Getting your period is normal, healthy and inevitable if you are female. It is one of the most significant and obvious markers of growing up. It means your body is physically ready to get pregnant if you have sex without using a condom or birth control, even if you aren’t emotionally, mentally or financially prepared.

If you are waiting to get your period or have just started menstruating, you probably have questions about all the changes that are happening to your body. It’s important to know what is happening and to get comfortable with the new reality.

Here are the basics

Most people will start to menstruate sometime between the ages of 9 and 16. Everyone is going to start menstruating in their own time. Don’t worry if you start earlier or later than you friends.

Your Period

The inner lining of your uterus sheds off during your period. Just over half of it is blood, the rest is fluids and soft tissues. If a sperm fertilizes an egg, this blood-rich lining will help to support a growing fetus. If the egg is not fertilized, it dissolves in the fallopian tubes. It is only the size of a dot on an ‘i’ so you won’t even notice it. Soon after the egg is gone, the lining of the uterus separates and leaves the body through the vagina. This is your period.

During menstruation about 4-6 tablespoons of blood and fluid leave the body through the vagina. It usually happens every 21-35 days and takes between 2-7 days. The exact length of time and amount of fluid are different for each girl.


All women are born with thousands of ova (egg cells) already in their ovaries. It is not until puberty that the ova begin to mature and leave the ovaries one at a time. About two weeks before you get your period, an egg leaves the ovary and goes into one of the fallopian tubes. This is called ovulation.

Tracking your Menstrual Cycle

You can keep track of your menstrual cycle on a calendar. This will help you know when to expect your next period. Mark the day on the calendar when your period starts and count how many days pass until the next one. You might even skip your period sometimes. It could just be three weeks all the way up to a few months between periods, especially while you are younger.

If you miss a period when you are older it is generally related to illness or stress, pregnancy or medications. If you miss more than one period and think you might be pregnant please contact us for more information.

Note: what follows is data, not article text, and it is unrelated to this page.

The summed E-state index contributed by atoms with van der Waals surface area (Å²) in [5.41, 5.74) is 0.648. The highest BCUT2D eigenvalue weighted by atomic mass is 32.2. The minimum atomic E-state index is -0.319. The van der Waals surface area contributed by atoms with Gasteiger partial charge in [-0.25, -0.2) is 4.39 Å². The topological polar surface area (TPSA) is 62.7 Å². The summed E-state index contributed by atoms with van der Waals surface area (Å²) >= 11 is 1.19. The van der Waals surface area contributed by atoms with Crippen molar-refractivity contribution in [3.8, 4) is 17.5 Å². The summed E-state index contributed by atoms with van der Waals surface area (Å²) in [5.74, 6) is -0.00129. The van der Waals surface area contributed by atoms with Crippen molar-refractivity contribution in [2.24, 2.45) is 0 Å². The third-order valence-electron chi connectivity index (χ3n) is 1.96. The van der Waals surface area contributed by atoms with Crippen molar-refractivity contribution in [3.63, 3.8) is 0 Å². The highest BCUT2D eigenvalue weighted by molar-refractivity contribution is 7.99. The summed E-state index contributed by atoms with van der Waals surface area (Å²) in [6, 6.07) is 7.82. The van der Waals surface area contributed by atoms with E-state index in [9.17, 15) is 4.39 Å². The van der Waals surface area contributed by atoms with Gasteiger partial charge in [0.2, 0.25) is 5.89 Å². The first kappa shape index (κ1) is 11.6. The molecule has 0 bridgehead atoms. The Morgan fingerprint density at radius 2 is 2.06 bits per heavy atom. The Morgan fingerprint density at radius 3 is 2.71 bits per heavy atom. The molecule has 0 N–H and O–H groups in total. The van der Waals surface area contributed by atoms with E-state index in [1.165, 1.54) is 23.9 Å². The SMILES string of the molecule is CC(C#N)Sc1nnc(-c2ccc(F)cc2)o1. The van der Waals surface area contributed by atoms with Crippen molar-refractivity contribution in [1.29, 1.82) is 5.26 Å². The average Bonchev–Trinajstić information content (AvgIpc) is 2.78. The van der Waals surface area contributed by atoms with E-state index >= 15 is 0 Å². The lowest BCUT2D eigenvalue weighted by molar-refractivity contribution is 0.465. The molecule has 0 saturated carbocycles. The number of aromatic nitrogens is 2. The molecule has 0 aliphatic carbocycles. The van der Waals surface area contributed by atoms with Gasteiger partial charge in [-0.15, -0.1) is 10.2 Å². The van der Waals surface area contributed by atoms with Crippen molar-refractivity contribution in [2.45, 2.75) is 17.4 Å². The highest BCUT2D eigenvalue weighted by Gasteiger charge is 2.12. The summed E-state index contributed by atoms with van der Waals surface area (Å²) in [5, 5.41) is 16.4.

How do you absorb the menstrual flow?

Pads attach to the inside of panties with small sticky strips and catch the flow outside the body.

Tampons are small absorbent rolls of cotton that are put right into the vagina. Some have an applicator and some don’t. Tampons have a string attached to them to help remove them. It’s okay to go swimming when a tampon in. Read the instructions.

Cups such as the Diva Cup are less expensive in the long run because they can be re-used. The cup fits into the area surrounding your cervix and collects the blood that flows out of your uterus. Wash it with warm soapy water and it is ready to be used again. There are also cups that are used just once.

Natural sponges and other types of cupes can be found at most health food stores. To use these methods and the cups mentioned above, you need to be comfortable reaching inside your vagina with your fingers.

You should also talk to a parent, an older sister or a nurse about what to do when you start menstruating.

What if you get your period unexpectedly?

Many people worry about getting their first period. They wonder what to do if it starts while they’re at school or away from home. Here are some tips:

  • keep pads and tampons in a bag or locker
  • ask a teacher or a friend for a pad or tampon
  • check the bathroom for a machine that sells pads or tampons
  • make a pad out of toilet paper or paper towel to use until you get home

Can you still do all the things you usually do? What about bathing and sports?

If you are menstruating you can exercise, dance, play sports and bathe normally. You can even swim if you use a tampon. Feel free to do what you want to do. Menstruation is a normal and healthy part of life. It is nothing to be embarrassed about.

How do you feel during your period? What about cramps?

Because of the changes in hormones just before menstruation, many people feel bloated and puffy and find that their breasts are tender. They may also feel a bit moody or even a little down. Some people also have cramps. To help you feel better you can exercise, take a hot bath and take a painkiller for cramps. If your cramps are very painful, you should see your doctor.